• German player Daniel Altmaier is proving to be a force that’s difficult to stop. He came through the qualifying tournament to reach the French Open main draw. The 22-year-old has now upset seventh-seeded Matteo Berrettini to storm into the fourth round with a 6-2, 7-6 (5), 6-4 win.

  • Andrey Rublev advanced to the French Open fourth round with a 6-3, 6-2, 6-3 win against the unseeded South African Kevin Anderson. Rublev lost in the first round in his only previous appearance at Roland Garros in 2017. He was a quarter-finalist at the U.S. Open this year and in 2017.

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Whitecaps stunned by Earthquakes in stoppage time, drop tournament debut

Substitute Shea Salinas scored in the 98th minute as the San Jose Earthquakes rallied from 2-0 and 3-1 deficits to defeat the Vancouver Whitecaps in a wild 4-3 win Wednesday at the MLS is Back Tournament.

Goals by substitute Chris Wondolowski, in the 72nd minute, and Oswaldo Alanis, in the 81st, tied the game at 3-3.

Vancouver was reeling during the nine minutes of stoppage time before Salinas administered the coup de grace. The former Whitecap dribbled through the Vancouver defence, got a fortunate bounce and knocked the ball past goalkeeper Maxime Crepeau.

The Earthquakes dominated possession and had eight corners in the first 30 minutes but found themselves down 2-0 to the opportunistic Whitecaps, who led by two despite having just one shot on target.

Ali Adnan and Cristian Dajome scored for Vancouver, which also benefited from an own goal.

Andy Rios also scored for San Jose, which had plenty of the ball but lacked clinical finishing most of the night against a depleted Whitecaps side. Still, Crepeau had a busy night.

Adnan, Vancouver’s Iraqi international left back, opened the scoring in the seventh minute, curling a shot past a diving Daniel Vega from just inside the penalty box.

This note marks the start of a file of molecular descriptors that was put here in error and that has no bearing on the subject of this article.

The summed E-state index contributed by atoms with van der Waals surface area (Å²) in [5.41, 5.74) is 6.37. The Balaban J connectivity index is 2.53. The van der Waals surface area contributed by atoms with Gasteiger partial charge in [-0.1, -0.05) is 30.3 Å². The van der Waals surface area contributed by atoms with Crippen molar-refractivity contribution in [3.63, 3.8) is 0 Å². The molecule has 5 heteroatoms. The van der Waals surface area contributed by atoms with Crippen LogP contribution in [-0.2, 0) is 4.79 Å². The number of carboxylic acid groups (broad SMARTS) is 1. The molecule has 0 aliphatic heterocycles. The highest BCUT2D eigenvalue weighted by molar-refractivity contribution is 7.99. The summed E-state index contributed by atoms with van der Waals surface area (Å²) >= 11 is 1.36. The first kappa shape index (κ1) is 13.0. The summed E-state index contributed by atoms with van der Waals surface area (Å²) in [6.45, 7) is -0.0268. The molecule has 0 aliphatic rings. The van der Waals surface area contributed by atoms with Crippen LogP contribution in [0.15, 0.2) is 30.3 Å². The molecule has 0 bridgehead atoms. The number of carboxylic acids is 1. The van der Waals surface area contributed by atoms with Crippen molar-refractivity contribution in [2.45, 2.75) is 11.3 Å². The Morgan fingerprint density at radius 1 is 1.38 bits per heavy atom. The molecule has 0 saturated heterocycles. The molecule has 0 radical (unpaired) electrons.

WATCH | Salinas seals win for San Jose:

San Jose Earthquakes rally from a 3-1 deficit in the 2nd half to defeat the Vancouver Whitecaps 4-3. 1:44

Vancouver made it 2-0 in the 22nd minute on an own goal when Dajome, after a San Jose corner went horribly awry, stole the ball from Brazil’s Judson and fed Yordy Reyna behind the Quakes defence. Reyna tried to slip the ball back to Dajome in the box but instead it bounced off Judson’s leg into the goal.

San Jose came on in waves and Rios cut the lead to 2-1 in first-half stoppage time off the Quakes’ 12th corner of the half, deflecting the ball in with a delightful flick of his foot with his back to goal.

Dajome capitalized in the 59th minute when a dreadful pass from Vega went straight to David Milinkovic, who found the Colombian alone in front for his first MLS goal.

The 37-year-old Wondolowski made an impact off the bench, flicking in a header to cut the lead to 3-2. The goal was the 160th of his career, adding to his MLS-record regular-season total, and his 14th against Vancouver.

Alanis then rose high to score off San Jose’s 19th corner, which tied a league record, to tie the game.

WATCH | Whitecaps benefit from Earthquakes’ own goal:

A counter-attack by the Vancouver Whitecaps after a San Jose corner kick sends Yordy Reyna in on a breakaway from midfield which results in an own goal for Judson. 1:17